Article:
Subversion was designed with an abstract repository access layer. This means that a repository can be programmatically accessed by any sort of server process, and the client repository access API allows programmers to write plug-ins that speak relevant network protocols. In theory, Subversion can use an infinite number of network implementations. In practice, there are only two Subversion servers in widespread use today.

Apache is an extremely popular web server; using the mod_dav_svn module, Apache can access a repository and make it available to clients via the WebDAV/DeltaV protocol, which is an extension of HTTP. Because Apache is an extremely extensible server, it provides a number of features for free, such as encrypted SSL communication, logging, integration with a number of third-party authentication systems, and limited built-in web browsing of repositories.

In the other corner is svnserve: a small, lightweight server program that speaks a custom protocol with clients. Because its protocol is explicitly designed for Subversion and is stateful (unlike HTTP), it provides significantly faster network operations—but at the cost of some features as well. While it can use SASL to provide a variety of authentication and encryption options, it has no logging or built-in web browsing. It is, however, extremely easy to set up and is often the best option for small teams just starting out with Subversion.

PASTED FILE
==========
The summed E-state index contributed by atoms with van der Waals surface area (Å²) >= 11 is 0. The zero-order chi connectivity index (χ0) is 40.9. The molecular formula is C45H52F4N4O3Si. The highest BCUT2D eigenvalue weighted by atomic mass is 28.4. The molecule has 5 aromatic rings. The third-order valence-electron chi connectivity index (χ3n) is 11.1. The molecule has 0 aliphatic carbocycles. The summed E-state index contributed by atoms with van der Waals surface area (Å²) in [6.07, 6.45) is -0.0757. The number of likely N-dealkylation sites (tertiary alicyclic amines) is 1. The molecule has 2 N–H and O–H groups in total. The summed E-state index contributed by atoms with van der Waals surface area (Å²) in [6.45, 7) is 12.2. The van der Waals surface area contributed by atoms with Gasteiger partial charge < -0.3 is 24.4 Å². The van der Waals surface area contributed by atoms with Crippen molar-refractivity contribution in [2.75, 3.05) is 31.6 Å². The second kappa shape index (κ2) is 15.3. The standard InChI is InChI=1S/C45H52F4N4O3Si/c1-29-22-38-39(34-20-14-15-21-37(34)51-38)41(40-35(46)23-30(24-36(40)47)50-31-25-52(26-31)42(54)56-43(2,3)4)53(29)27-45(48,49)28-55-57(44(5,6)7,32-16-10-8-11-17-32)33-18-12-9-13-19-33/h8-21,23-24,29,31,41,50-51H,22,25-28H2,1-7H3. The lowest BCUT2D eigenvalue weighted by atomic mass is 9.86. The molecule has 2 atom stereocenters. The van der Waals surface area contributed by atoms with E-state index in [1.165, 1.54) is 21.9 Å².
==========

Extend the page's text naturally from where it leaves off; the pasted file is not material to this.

The network protocol which svnserve speaks may also be tunneled over an SSH connection. This deployment option for svnserve differs quite a bit in features from a traditional svnserve deployment. SSH is used to encrypt all communication. SSH is also used exclusively to authenticate, so real system accounts are required on the server host (unlike vanilla svnserve, which has its own private user accounts). Finally, because this setup requires that each user spawn a private, temporary svnserve process, it's equivalent (from a permissions point of view) to allowing a group of local users to all access the repository via file:// URLs. Path-based access control has no meaning, since each user is accessing the repository database files directly.

Table 6.1, “Comparison of subversion server options” provides a quick summary of the three typical server deployments.

Table 6.1. Comparison of subversion server options

Feature Apache + mod_dav_svn svnserve svnserve over SSH
Authentication options HTTP Basic or Digest auth, X.509 certificates, LDAP, NTLM, or any other mechanism available to Apache httpd CRAM-MD5 by default; LDAP, NTLM, or any other mechanism available to SASL SSH
User account options Private users file, or other mechanisms available to Apache httpd (LDAP, SQL, etc.) Private users file, or other mechanisms available to SASL (LDAP, SQL, etc.) System accounts
Authorization options Read/write access can be granted over the whole repository, or specified per path Read/write access can be granted over the whole repository, or specified per path Read/write access only grantable over the whole repository
Encryption Available via optional SSL (https) Available via optional SASL features Inherent in SSH connection
Logging High-level operational logging of Subversion operations plus detailed logging at the per-HTTP-request level High-level operational logging only High-level operational logging only
Interoperability Accessible by other WebDAV clients Talks only to svn clients Talks only to svn clients
Web viewing Limited built-in support, or via third-party tools such as ViewVC Only via third-party tools such as ViewVC Only via third-party tools such as ViewVC
Master-slave server replication Transparent write-proxying available from slave to master Can only create read-only slave servers Can only create read-only slave servers
Speed Somewhat slower Somewhat faster Somewhat faster
Initial setup Somewhat complex Extremely simple Moderately simple